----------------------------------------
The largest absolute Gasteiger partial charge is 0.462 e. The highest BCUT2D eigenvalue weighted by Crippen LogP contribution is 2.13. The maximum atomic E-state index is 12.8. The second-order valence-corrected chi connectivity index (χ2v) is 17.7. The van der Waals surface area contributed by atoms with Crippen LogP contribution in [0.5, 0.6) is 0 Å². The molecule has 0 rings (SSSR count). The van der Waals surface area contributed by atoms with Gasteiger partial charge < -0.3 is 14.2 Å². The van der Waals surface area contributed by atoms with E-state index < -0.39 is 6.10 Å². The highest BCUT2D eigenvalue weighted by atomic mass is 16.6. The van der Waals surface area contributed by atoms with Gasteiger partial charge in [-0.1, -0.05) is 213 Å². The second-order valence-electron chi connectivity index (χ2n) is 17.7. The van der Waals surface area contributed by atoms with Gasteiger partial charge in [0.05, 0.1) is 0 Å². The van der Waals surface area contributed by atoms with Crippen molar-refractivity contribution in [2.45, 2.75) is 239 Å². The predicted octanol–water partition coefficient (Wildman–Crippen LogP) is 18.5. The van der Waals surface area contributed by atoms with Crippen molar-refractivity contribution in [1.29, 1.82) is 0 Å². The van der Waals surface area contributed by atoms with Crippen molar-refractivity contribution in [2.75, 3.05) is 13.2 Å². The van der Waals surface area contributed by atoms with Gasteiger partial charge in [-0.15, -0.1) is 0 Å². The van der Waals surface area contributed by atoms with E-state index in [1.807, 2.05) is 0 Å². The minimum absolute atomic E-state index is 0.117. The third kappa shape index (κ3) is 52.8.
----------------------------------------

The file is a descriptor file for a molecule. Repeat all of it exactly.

The largest absolute Gasteiger partial charge is 0.462 e. The highest BCUT2D eigenvalue weighted by Crippen LogP contribution is 2.13. The maximum atomic E-state index is 12.8. The second-order valence-corrected chi connectivity index (χ2v) is 17.7. The van der Waals surface area contributed by atoms with Crippen LogP contribution in [0.5, 0.6) is 0 Å². The molecule has 0 rings (SSSR count). The van der Waals surface area contributed by atoms with Gasteiger partial charge < -0.3 is 14.2 Å². The van der Waals surface area contributed by atoms with E-state index < -0.39 is 6.10 Å². The highest BCUT2D eigenvalue weighted by atomic mass is 16.6. The van der Waals surface area contributed by atoms with Gasteiger partial charge in [-0.1, -0.05) is 213 Å². The second-order valence-electron chi connectivity index (χ2n) is 17.7. The van der Waals surface area contributed by atoms with Gasteiger partial charge in [0.05, 0.1) is 0 Å². The van der Waals surface area contributed by atoms with Crippen molar-refractivity contribution in [2.45, 2.75) is 239 Å². The predicted octanol–water partition coefficient (Wildman–Crippen LogP) is 18.5. The van der Waals surface area contributed by atoms with Crippen molar-refractivity contribution in [1.29, 1.82) is 0 Å². The van der Waals surface area contributed by atoms with Crippen molar-refractivity contribution in [2.75, 3.05) is 13.2 Å². The van der Waals surface area contributed by atoms with Gasteiger partial charge in [-0.15, -0.1) is 0 Å². The van der Waals surface area contributed by atoms with E-state index in [1.807, 2.05) is 0 Å². The minimum absolute atomic E-state index is 0.117. The third kappa shape index (κ3) is 52.8.